- School Events
- Church News
- International Baccalaureate
- Principal Cassidy's News & Notes
- July 2017
- June 2017
- May 2017
- April 2017
- March 2017
- February 2017
- January 2017
- December 2016
- November 2016
- October 2016
- September 2016
- August 2016
- July 2016
- June 2016
- May 2016
- April 2016
- March 2016
- February 2016
Dec 2nd, 2016
As we approach the end of the first semester of the school year and the excitement of Christmas is upon us, I would like to take this opportunity to make you aware of our ‘next big move’ as a staff.
Annunciation is a vibrant, evolving community and that extends to all parts of our great school. As we carry out our school’s vision, we are guided by our mission and our strategic plan. At the heart of our work is the desire to fulfill the Strategic Plan’s first objective to “Position Annunciation as a Catholic leader, educating the whole child.” Central to this goal is our continued implementation of the IB framework. The IB is guiding our development of “how” we teach, while “what” we teach is based on standards. While much of what we teach is the same, the way that we go about teaching it needs to change and match the way our students learn today. This process involves evaluating and reflection on all aspects of our school. IB becomes the framework for that evolution.
Essential to the philosophy of IB learning is an adherence to the IB ‘Program of Inquiry’. This is where we as educators ask: 1) What do the students NEED to know? 2) HOW will they learn it? and 3) How will we KNOW they know it? This program guides the shift in teaching, learning and assessment of students. The process comes in layers and as we put this new way of teaching into practice it has prompted us to critically examine the curriculum.
In the process of reviewing the curriculum across kindergarten through eighth grade, we began with the student’s perspective. What does a student learn in Science in kindergarten? How many times is that repeated before graduation? As we dug deeper into the curriculum, we began to see how our reporting of student progress needed to evolve.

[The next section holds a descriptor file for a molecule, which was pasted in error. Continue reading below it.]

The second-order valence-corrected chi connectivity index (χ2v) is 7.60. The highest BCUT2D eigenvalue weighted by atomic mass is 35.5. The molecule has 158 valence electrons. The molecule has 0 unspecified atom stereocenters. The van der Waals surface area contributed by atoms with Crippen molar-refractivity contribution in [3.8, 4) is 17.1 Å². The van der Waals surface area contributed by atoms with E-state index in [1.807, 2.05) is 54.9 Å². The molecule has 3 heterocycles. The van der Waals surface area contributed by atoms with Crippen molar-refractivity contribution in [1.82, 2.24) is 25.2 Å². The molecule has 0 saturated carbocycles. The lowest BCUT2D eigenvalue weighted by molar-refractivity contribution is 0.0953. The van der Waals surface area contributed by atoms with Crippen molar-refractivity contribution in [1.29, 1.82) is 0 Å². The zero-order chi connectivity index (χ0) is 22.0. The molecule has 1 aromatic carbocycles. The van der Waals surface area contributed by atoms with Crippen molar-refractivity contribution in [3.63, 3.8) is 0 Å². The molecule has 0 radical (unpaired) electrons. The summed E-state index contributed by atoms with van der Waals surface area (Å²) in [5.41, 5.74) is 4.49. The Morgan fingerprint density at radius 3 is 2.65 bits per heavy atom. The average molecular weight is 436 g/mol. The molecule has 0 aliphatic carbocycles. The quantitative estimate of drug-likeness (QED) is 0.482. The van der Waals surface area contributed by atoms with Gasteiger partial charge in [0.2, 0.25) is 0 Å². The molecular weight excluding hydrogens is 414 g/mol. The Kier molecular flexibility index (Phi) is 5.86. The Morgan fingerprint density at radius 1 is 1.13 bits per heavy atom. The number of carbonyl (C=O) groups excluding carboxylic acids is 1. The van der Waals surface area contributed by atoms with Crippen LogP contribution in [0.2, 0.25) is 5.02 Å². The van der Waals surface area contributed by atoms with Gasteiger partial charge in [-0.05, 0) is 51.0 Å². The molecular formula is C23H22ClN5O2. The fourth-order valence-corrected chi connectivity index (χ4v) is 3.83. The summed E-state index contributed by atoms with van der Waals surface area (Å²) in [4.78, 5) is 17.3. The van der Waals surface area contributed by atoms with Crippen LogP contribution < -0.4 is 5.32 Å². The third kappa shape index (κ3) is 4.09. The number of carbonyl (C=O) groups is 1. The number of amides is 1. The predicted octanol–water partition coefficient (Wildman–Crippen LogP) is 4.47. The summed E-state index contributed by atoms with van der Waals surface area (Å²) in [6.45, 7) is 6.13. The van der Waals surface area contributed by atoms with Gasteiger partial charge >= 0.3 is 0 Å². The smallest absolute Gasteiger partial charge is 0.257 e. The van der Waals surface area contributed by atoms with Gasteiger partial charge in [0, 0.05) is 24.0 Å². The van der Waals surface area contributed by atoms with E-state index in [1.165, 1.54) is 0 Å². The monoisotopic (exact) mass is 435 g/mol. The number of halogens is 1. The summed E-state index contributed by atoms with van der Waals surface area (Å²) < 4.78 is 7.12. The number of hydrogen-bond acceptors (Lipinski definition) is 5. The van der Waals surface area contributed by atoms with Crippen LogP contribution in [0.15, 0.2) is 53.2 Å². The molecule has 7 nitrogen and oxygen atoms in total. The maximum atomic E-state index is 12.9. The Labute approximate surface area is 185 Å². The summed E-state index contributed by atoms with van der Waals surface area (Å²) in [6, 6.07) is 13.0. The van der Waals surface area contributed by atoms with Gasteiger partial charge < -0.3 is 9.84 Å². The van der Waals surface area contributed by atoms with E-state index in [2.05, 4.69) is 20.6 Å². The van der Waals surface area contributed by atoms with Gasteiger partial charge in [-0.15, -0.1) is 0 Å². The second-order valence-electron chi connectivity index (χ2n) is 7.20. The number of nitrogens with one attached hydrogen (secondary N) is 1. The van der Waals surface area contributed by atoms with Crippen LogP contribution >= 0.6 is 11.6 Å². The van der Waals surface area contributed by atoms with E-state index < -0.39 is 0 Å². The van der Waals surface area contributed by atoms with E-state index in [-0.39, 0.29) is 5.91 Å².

At Annunciation, we use report cards to communicate student progress in several different academic areas. The shape that the assessment takes needs to be consistent across the grades in order to be a true tool. While we reviewed curriculum through the student’s lens, we began our retooling of report cards from the viewpoint of parents. Our aim is to rework this reporting tool to better indicate where a student is on the continuum of mastery of a particular skill or concept. The ultimate goal is to help all students consistently meet the high expectations and rigor of our curriculum.
Expect to see some changes to the way progress is reported at the end of this current semester, especially in Kindergarten through 5th grades. This is just the beginning of the undertaking. We needed to get started and we began by creating a consistent template for our report cards based on the standards we teach. While our end goal will be to transition to true standards-based grading and assessment, we are only at the very beginning.
For now, report cards for elementary will indicate the standards and expectations for each grade as well as indicate where students are in meeting expectations. For student in grades K-3, we will use a 3-2-1 scale. For students who exceed or excel, comments may be added. In addition, MAP scores will be added at the end of the year to indicate overall achievement. For grades 4-8, we will continue to use letter grades for now.
In the end, having reports linked to standards that match the teaching from standards will provide several improvements for students, teachers and parents. The report cards will:
- be better aligned
- be more consistent with precise feedback
- encourage students to take a more active role
- ensure student mastery
Because this will be a process over time, we will continue to inform you as we research, learn, and adjust our progress reports to match our teaching. We are excited to take the first steps in this process. I am grateful to the teachers and staff for being “risk-takers” and for the extra hours of collaborative work that people provided. We are on the right track and look forward to the end result.
As always, if you have questions, feel free to contact me. Change can be disorienting but be assured that many hours of examination have been dedicated and continue to be dedicated to getting this ‘right’.